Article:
Rsync takes long time to finish

Stier, Matthew Matthew.Stier at
Thu Apr 12 13:06:43 MDT 2012

And, although rsync does parallelize, nothing stops you from running multiple instances of rsync.

I had to transfer files from system A to system B, and being limited by the processing power of a single thread of rsync, I drilled down one level, and ran rsync's against each the first level file and subdirectory.  This put more threads/cores/processors to work made better use of the network bandwidth to get the job done.

When all the rsync's finished, I ran a single root level rsync to catch the stragglers.

If you have the processing power, use it.

-----Original Message-----
From: rsync-bounces at [mailto:rsync-bounces at] On Behalf Of Kevin Korb
Sent: Thursday, April 12, 2012 2:44 PM
To: rsync at
Subject: Re: Rsync takes long time to finish

Hash: SHA1

Several suggestions...

Add a lockfile to your cron job so it doesn't run two instances at the
same time and you don't have to predict the run time.

Make sure you are running rsync version 3+ on both systems.  It has
significant performance benefits over version 2.

Run a job manually and add --itemize-changes and --progress.  Try to
figure out where most of the time is spent.  Looking for something to
transfer, transferring new files, or updating changed files.

If it is mostly looking for something to transfer then you need
filesystem optimizations.  Such as directory indexing.  You didn't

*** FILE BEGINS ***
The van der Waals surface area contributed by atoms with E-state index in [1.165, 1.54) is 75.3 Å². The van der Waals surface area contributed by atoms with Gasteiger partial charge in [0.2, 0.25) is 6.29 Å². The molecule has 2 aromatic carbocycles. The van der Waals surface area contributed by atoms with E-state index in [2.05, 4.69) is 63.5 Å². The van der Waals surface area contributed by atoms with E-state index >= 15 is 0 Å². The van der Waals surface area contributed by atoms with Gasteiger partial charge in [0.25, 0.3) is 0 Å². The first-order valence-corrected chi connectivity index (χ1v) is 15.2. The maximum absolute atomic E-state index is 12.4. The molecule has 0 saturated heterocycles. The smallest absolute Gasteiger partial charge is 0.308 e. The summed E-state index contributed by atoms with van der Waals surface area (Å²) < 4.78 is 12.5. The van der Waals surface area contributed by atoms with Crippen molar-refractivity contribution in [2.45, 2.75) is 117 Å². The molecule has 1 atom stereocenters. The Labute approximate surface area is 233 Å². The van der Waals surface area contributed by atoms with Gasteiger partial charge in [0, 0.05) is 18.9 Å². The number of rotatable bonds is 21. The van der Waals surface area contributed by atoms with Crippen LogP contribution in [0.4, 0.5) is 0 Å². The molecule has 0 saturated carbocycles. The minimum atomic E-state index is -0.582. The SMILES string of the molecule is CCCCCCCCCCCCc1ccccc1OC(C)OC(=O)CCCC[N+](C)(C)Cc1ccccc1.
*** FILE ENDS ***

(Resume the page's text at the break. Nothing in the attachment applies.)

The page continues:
specify the OS or anything but if you are on Linux this is where an
ext3 > ext4 conversion would be helpful.

If it is mostly transferring new files then look at the network
transfer rate.  If it is low then try optimizing the ssh portion.  Try
using -e 'ssh -c arcfour' or try using the hpn version of openssh.  If
encryption isn't important you could also setup rsyncd.

If it is mostly updating existing files check the itemize output to
see if the files really need updating.  For instance if something is
screwing with your timestamps that will create a bunch of extra work
for rsync.  Also, --inplace might help performance but be sure to read
about it.

On 04/12/12 14:29, vijay patel wrote:
> Hi Friends,
> I am using rsync to copy data from Production File Server to
> Disaster Recovery file server. I have 100Mbps link setup between
> these two servers. Folder structure is very deep. It is having path
> like /reports/folder1/date/folder2/file.tx, where we have 1600
> directories like 'folder1',  daily folders since last year in date
> folder and 2 folders for each date folder like folder2  which
> ultimately will contain the file. Files are not too big but just
> design of folder structure is complex. Folder structure design is
> done by application and we can't change it at the moment. I am
> using following command in cron to run rsync.
> rsync -avh --delete --exclude-from 'ex_file.txt' /reports/ 
> | tee /tmp/rsync_report.out >> 
> /tmp/rsync_report.out.$today
> Initially we were running it every 5 mins then we increased it to
> every 30 mins since one instance was not getting finished in 5
> mins. Now we have made it to run every 8 hours because of lots of
> folders. Is there a way i can improve performance of my rsync??
> Regards, Vijay

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	Kevin Korb			Phone:    (407) 252-6853
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